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  • Renata Joseph

Fallow Me


I've been thinking lately about the push and pull to be constantly producing. Ingrained in "Western" culture is the expectation to be constantly growing, producing and "bettering" one's situation. Striving for the American dream, and one-upping the neighbors keeps people moving at a frenetic pace.


In the 1930's, the United States suffered a severe drought, leading to the Great Depression. The cause of the drought was over-use of the land and an abandonment of centuries-old soil conservation practices. Farmers demanded more from the land than it could sustain and the entire country suffered for a decade.


Several millennia earlier, God outlined crop practices for His people, the Israelites. Exodus 23:10-11 says, “For six years you are to sow your fields and harvest the crops,11 but during the seventh year let the land lie unplowed and unused. Then the poor among your people may get food from it, and the wild animals may eat what is left. Do the same with your vineyard and your olive grove."


Rotating crops and allowing fields to fallow is the best way, to this day, to cultivate healthy and productive soil. God's plan provided rest for the land, work/life balance for the farmer and provision for the poor.


Do you ever feel like you are in a fallow season in your life? That instead of producing, like you normally would, you are stagnant, left untended, diminished and barely of use? This is the season I've been in for longer than I'd prefer. I went from a job supporting students involved in the criminal justice system, with a caseload of almost 200, to sitting in Covid lockdown and investing in a handful of young people online. The extremes of this transition have been a shock and a tough pill to swallow.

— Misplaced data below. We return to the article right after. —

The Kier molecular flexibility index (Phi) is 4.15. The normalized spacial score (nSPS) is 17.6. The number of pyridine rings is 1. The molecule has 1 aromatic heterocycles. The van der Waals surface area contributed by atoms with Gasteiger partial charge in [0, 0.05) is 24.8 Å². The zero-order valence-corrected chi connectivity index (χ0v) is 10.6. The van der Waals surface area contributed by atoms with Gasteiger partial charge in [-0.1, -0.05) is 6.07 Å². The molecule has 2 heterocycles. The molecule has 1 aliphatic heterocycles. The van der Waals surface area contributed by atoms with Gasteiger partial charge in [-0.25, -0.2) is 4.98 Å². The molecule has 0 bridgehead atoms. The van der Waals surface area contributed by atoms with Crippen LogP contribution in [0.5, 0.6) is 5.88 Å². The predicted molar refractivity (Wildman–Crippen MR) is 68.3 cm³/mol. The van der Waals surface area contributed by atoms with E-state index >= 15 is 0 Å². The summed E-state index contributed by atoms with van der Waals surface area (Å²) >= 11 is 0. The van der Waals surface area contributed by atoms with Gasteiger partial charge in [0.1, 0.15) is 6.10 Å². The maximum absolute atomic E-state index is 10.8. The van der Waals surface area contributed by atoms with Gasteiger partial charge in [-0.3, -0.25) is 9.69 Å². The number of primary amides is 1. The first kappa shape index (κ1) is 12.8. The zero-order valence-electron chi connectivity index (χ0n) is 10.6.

I'm encouraged by the example of the fallow field, though. Even when it isn't being cultivated and demanded upon, it continues to produce a small crop, from leftover seed. What little it produces still meets a need (verse 11: Then the poor among your people may get food from it, and the wild animals may eat what is left.). If it were being used for the masses, as per usual, there would be nothing left for the few. As it rests and recuperates from years of productivity, it still has a capacity to bless.


So I am comforted in my role of being a fallow field right now. This rest is healing and replenishing me below the surface, and in the meantime, I can give what little I have to those around me.


I pray that you and I would be patient with ourselves when we are diminished in some way, whether it is through health, mental health or circumstances. That we will have grace for ourselves when we just can't produce like we always have. That we would have grace for others who are in a season of fallowness. Our Father is not a slave driver; He is the God of the Sabbath rest and in His economy, all are provided for.

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